Eric Johnson, 2005

 

Written by: Jason Perlman

 

When you get to tour and are really focused on music, is that when you can find yourself doing most of your writing?
Yeah, sometimes its when I actually get a little more in touch with what I’m doing and practice a little more and kind of sort through things and get everything focused a little better, that happens a lot when life is a little more simple.

 

Your guitar playing even abstract and detailed can still grasp simplicity. So, for someone like me who cannot play a lick, there is still something there I can relate to.
Yeah, I think on the new record that is one of the motives I tried to do. I guess right now until I figure out a new way to play crazy, out of control guitar, I feel like I’ve been there and done that and I wanted to figure out a way to try to use the guitar to still play some nice parts but be more orchestral with it and that was my attempt at least on this new record to use it like an orchestral instrument.

 

How exciting is it for you to play with other great guitar players like Buddy Guy?
I like all types of music, I like all guitarists so it’s an honor for me. I just try to do as much as I can and try to learn as much as I can from all these great artists and stuff so, yeah, I enjoy it. It’s kind of neat. Now I’ve toured with Buddy a little bit before when I went out with B.B. about 9 years ago or something like that.

Does it bother you when you see a lot of guitar players now look at a sheet of music and not know anything about what that sheet of music means?
No, I’m a little that way. I can read music a little bit because I studied piano and I can read chord changes and stuff but I’m not the fastest hitter, I’m pretty slow and I have a lot of room to improve in that. I think it goes both ways, I think that it’s good to know that but you take somebody like Wes Montgomery, he just taught himself by ear and he kind of re-invented a lot of the ways that jazz guitar is played and it was really quite a beautiful way and that was really just him sitting and listening to records. He was a self taught musician so, I don’t know if there’s ever a hard fast rule but I guess it’s kind of good if you can do it all, like, do both and you have a good moderate tiff kind of balance.

 

What’s more exciting for you, someone loving a particular cd or someone that says I got your instructional video and you taught me a, b, or c?
I think the second’s better. The instructional video I just made, I’ve done a couple before and this one I’m sure will have a lot of similarities because I’ve pretty much given away my bag of tricks but I’ve kind of done it in 10 major points that I want to talk about. There’s two sections to the instructional video. There’s a performance section where we actually, the band and I play eight pieces of music that nobody has heard before so there is a chapter that you can just see a performance if your not a guitar student but the instructional part was just broken down to 10 points and I think the priority that I was trying to get across was the 10 points that are important to me that might be universally helpful in anybody creating their own personal music so I think the instructional video in parts technique that somebody can assimilate and there in use it to make their own music. I think their means to an end is served better that way, than just somebody learning some technique that I have and they learn to do it and it’s just kind of a static learning process that is not really applied. That’s really second choice, you know.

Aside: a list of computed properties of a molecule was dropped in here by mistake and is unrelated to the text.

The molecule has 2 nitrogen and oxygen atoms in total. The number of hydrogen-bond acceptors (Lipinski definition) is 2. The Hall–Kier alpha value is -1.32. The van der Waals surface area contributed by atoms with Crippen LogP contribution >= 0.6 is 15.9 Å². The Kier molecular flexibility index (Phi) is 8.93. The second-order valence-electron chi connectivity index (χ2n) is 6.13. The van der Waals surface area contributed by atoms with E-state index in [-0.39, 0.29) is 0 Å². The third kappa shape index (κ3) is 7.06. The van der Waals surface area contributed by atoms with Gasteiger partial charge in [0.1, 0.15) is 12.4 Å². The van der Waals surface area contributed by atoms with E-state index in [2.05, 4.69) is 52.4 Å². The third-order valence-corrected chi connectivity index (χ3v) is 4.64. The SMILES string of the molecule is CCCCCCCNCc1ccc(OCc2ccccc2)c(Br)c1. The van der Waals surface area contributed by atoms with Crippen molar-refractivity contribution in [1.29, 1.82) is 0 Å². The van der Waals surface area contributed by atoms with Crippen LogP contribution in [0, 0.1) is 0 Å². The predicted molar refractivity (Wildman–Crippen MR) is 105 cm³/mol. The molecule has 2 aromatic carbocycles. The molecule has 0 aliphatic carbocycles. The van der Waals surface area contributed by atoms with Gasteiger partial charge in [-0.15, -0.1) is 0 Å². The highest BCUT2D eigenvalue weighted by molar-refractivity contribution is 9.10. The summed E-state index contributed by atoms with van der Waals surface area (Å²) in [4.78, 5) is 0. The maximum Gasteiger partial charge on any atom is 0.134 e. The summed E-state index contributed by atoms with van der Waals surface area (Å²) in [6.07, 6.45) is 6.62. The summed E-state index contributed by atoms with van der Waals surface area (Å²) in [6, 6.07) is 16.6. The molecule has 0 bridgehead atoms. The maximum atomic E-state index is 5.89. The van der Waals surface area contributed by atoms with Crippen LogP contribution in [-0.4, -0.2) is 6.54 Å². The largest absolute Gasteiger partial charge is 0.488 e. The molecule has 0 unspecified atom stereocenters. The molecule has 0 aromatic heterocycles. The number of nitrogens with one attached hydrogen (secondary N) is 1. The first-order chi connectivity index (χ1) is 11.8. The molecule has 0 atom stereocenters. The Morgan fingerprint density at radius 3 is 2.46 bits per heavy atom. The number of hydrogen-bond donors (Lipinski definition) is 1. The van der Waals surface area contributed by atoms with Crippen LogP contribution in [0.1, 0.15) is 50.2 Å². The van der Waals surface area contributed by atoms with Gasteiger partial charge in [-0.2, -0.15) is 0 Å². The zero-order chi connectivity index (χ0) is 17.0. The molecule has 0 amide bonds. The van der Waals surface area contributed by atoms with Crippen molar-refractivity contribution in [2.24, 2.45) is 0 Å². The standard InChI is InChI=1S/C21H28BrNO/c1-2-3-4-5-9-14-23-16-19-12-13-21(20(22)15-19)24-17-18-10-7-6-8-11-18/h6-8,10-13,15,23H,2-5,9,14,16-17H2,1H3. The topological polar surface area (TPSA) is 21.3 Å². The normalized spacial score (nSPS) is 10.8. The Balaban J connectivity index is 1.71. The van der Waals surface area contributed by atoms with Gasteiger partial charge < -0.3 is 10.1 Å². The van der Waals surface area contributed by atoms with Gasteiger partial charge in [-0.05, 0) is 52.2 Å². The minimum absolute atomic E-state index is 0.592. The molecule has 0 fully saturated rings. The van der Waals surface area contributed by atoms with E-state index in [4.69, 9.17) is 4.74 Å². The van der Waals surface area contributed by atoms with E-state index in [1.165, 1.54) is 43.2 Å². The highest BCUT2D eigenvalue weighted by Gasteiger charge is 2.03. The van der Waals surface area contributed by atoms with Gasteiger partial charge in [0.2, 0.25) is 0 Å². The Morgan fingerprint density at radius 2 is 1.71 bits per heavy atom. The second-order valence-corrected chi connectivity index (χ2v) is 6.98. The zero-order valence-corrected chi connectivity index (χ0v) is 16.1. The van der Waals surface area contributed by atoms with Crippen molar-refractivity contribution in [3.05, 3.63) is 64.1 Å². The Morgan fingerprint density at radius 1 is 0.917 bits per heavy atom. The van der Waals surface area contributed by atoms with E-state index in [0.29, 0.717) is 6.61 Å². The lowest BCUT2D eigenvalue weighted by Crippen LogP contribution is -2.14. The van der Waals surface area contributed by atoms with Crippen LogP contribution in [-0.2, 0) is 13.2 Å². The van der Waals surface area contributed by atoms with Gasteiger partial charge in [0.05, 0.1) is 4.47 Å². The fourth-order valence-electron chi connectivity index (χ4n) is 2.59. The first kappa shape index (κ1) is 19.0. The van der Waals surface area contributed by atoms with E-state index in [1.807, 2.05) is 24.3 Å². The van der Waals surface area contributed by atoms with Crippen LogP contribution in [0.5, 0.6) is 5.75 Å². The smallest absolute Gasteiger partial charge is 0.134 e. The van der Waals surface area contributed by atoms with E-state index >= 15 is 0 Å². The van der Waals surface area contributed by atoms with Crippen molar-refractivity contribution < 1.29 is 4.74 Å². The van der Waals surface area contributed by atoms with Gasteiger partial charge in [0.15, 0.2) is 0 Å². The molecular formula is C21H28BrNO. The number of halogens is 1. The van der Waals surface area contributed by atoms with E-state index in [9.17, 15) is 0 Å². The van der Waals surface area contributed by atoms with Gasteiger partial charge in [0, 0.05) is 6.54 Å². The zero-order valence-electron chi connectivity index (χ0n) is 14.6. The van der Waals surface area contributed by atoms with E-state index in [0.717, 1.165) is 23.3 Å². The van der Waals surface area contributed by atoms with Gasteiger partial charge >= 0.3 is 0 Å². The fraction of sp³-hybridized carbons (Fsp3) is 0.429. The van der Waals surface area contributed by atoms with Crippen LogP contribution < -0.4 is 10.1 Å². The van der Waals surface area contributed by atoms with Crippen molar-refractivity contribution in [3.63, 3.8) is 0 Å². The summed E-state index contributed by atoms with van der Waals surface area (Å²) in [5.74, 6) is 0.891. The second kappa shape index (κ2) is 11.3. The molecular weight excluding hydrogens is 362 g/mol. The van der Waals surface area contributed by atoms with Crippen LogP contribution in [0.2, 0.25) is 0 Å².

I think I read that your bringing a full band out with you this time.
Actually, just a trio at this point. We want to add another member we just haven’t done it yet. We want to because there’s a section of this new record that needs more than just trio and I’m really concerned about doing some of that stuff as well. We’re playing about half of the new record but there’s some sections that I need to get another member in order to pull it off right.

 

When you sit down to write a new record, do you just do your guitar part first and everything else falls into place or you mentioned this being more orchestral with this record or did you consciously think about how does everyone else fit in with what your doing?
Well, I think I kind of take a back seat about the other stuff. The best music is the music that just comes and I don’t have as much to do with it, it’s not like I’m not a part of it or that it’s like a mannequin that has no personality but it’s me, it’s like me diving into a sink of water or me diving into the ocean. I’m still part of it but I get to be part of something that is a lot bigger than just me so it’s going to be more exhilarating and more fun so if I do that then basically I let the music dictate what it needs or I try to learn the process of doing that and so I let the music go where it needs to go. The more I do that then it’s like oh, this one needs twenty over dubs or oh, this one doesn’t need any over dubs and kind of let it go where it needs to go rather than me trying to hold to tight but kind of along the lines that you were talking about I think one of the down sides of that is that you might end up with a record well, like we’re a trio how are we going to do this? So, there’s kind of two sides to that issue so I just let it go where it’s gonna go, I think it turns out better if I just become a participant.